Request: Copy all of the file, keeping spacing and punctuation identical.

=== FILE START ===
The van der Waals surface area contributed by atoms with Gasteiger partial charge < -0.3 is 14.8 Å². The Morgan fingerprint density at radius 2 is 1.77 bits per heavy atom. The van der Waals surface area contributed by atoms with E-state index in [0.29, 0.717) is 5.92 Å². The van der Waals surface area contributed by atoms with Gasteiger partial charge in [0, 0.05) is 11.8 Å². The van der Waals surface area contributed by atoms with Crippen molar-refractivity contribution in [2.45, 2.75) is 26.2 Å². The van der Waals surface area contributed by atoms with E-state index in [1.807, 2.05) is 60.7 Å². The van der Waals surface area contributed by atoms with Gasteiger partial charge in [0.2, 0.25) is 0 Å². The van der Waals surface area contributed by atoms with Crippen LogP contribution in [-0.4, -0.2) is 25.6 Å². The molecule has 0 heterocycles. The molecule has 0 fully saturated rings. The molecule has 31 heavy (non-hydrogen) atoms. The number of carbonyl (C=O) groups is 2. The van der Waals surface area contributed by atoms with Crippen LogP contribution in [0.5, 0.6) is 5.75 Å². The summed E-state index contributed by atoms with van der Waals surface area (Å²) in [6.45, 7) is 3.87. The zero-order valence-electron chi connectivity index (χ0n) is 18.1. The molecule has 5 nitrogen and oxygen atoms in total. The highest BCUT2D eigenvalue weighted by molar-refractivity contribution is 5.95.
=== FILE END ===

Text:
The van der Waals surface area contributed by atoms with Gasteiger partial charge < -0.3 is 14.8 Å². The Morgan fingerprint density at radius 2 is 1.77 bits per heavy atom. The van der Waals surface area contributed by atoms with E-state index in [0.29, 0.717) is 5.92 Å². The van der Waals surface area contributed by atoms with Gasteiger partial charge in [0, 0.05) is 11.8 Å². The van der Waals surface area contributed by atoms with Crippen molar-refractivity contribution in [2.45, 2.75) is 26.2 Å². The van der Waals surface area contributed by atoms with E-state index in [1.807, 2.05) is 60.7 Å². The van der Waals surface area contributed by atoms with Gasteiger partial charge in [0.2, 0.25) is 0 Å². The van der Waals surface area contributed by atoms with Crippen LogP contribution in [-0.4, -0.2) is 25.6 Å². The molecule has 0 heterocycles. The molecule has 0 fully saturated rings. The molecule has 31 heavy (non-hydrogen) atoms. The number of carbonyl (C=O) groups is 2. The van der Waals surface area contributed by atoms with Crippen LogP contribution in [0.5, 0.6) is 5.75 Å². The summed E-state index contributed by atoms with van der Waals surface area (Å²) in [6.45, 7) is 3.87. The zero-order valence-electron chi connectivity index (χ0n) is 18.1. The molecule has 5 nitrogen and oxygen atoms in total. The highest BCUT2D eigenvalue weighted by molar-refractivity contribution is 5.95.